by Dave Moore, Staff Writer
A record crowd attended the Dallas Regional Chamber Annual Meeting on Thursday, Jan. 18 – the same day Amazon announced the Dallas Region is among 20 finalists for Amazon’s estimated $5 billion HQ2 project.
Aside from drawing more than 1,500 members, the event attracted many of the region’s major news outlets, which sought further insight into Amazon’s inclusion of the Dallas Region in the second round of the HQ2 site selection process. Given the media turnout, the DRC held an impromptu press conference on the topic following its Annual Meeting, featuring DRC President and CEO Dale Petroskey and Mike Rosa, DRC Senior Vice President of Economic Development.
“We submitted a proposal that would make the DFW Region proud, as it showcased all of our competitive advantages,” 2017 DRC Chair Hilda Galvan told the crowd at the Hilton Anatole. “Now, the next round of hard work begins, and having watched the DRC up close, I know that this organization is up to the task.”
Galvan said North Texas economic trends since 2010 – population growth of roughly 1 million, the addition of nearly 700,000 jobs, and the relocations of 75 corporate headquarters – indicate that workers and businesses will continue to thrive in the Dallas Region, with our without an HQ2.
The event’s keynote panel – Dallas Cowboys Hall-of-Famers Roger Staubach and Emmitt Smith, and Dallas Cowboys Executive Vice President and Chief Brand Officer Charlotte Jones Anderson – discussed the lessons sports have taught them in their professional lives.
“You can’t become a sore loser,” said Staubach, who led the Cowboys to five Super Bowls, winning two of them. “I hated to lose, but I was never a sore loser. It took me a few hours to get over (losing), but by Monday, I couldn’t wait until the next week.”
Both Staubach and Smith realized successful careers in real estate and other business ventures after hanging up their cleats.
Jones Anderson said when hiring, the Cowboys organization often considers job candidates’ experience in team sports as a valuable attribute.
“We look at our whole sales staff, and there’s 10 women and 10 and men, and every single one of them played sports,” she said. “Every day you make a cold call, you’re going to get hung up on. It’s that ‘get knocked down, get back up’ resilience. You do learn more in defeat than you do in victory.”
Jones Anderson said when the Cowboys and their partners set about building AT&T Stadium, it was much more than just building a facility for NFL football games.
“It was much bigger than that – we wanted it to be an economic engine, to bring events to this region and to this city, so people would come and fill the hotels and eat at the restaurants, and have concerts and have Wrestlemanias,” she said. “But it was the game of football that served as the impetus for building the stadium.”
During her on-stage chat with Dallas Business Journal Publisher Traci Merzi, Jones Anderson said she became involved with the Cowboys when her father, Jerry Jones, asked her to weigh in on a potential change to the Dallas Cowboys Cheerleaders’ uniform. Because Jones Anderson had a background in dance, she was able to address that question.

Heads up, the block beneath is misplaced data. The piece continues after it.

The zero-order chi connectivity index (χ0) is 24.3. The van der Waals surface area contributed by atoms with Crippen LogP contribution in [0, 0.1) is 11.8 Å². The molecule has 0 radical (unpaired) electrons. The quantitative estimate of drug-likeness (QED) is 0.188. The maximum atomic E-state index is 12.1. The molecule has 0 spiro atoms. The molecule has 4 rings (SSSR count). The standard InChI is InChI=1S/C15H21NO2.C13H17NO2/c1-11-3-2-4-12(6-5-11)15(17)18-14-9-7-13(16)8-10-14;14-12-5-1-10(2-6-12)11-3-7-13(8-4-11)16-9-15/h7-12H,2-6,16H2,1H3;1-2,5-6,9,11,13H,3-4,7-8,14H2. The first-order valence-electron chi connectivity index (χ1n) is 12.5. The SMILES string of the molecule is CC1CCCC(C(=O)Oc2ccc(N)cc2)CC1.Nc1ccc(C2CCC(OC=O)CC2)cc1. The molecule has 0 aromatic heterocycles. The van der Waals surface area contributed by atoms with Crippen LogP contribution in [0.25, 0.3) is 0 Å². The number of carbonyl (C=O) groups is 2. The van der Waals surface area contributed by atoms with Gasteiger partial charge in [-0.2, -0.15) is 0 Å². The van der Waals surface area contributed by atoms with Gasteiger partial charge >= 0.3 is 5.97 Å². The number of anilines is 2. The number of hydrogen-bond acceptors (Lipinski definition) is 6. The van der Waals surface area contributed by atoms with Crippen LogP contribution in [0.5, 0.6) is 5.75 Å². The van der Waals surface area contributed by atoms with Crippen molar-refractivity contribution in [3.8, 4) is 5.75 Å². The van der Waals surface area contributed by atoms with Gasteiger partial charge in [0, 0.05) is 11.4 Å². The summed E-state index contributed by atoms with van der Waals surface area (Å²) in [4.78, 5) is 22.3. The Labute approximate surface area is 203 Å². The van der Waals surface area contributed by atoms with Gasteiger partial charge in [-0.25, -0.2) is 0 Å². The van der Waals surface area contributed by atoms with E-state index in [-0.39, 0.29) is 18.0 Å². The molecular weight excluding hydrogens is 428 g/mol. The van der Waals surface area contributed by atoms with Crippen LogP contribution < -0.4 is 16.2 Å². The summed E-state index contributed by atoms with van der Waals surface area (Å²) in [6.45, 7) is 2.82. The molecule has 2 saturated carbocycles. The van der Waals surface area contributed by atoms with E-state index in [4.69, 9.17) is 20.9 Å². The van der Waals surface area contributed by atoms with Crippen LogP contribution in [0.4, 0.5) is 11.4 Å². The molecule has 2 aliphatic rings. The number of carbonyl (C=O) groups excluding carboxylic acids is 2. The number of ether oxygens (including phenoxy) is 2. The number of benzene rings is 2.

“At that time, everything was basically on fire,” she said. “There was a crisis around every corner. So, he asked me to come down for the weekend and settle the crisis, which we did. While I was here, he asked me to stay and I told him, ‘I don’t know anything about running a professional football organization,’ and he said, ‘That’s okay, neither do I. I just need someone I trust, someone that will be on my team, that will lay awake at night trying to figure out how to stop the bleeding.’ Because as many of you may remember, the Cowboys were losing $75,000 a day.”
Now, valued at $4.2 billion according to Sports Illustrated, the Dallas Cowboys is the world’s most-valuable sports franchise.
Smith said he learned of the value teamwork and merit-based rewards while he played football.
“What I’ve learned over the years is football is one of those sports where you break down all kinds of barriers, color, religion and so forth, because at the end of the day, you are entrusting yourself with your teammates and they’re doing the same thing for you. So you’re forced to come together as a team, to buy into a system that directs you… to victory”
The event’s presenting sponsor was AT&T; platinum sponsors included Boeing, BCG and Thomson Reuters; silver sponsors were Capital One Bank, Frito-Lay North America, Imaginuity Interactive Inc., Jones Day and PwC; and bronze sponsors were Amegy Bank, Baylor Scott & White Health, DFW International Airport, Fidelity Investments, The Men and Women of Hunt Consolidated, Inc., Regions Bank and Stantec.
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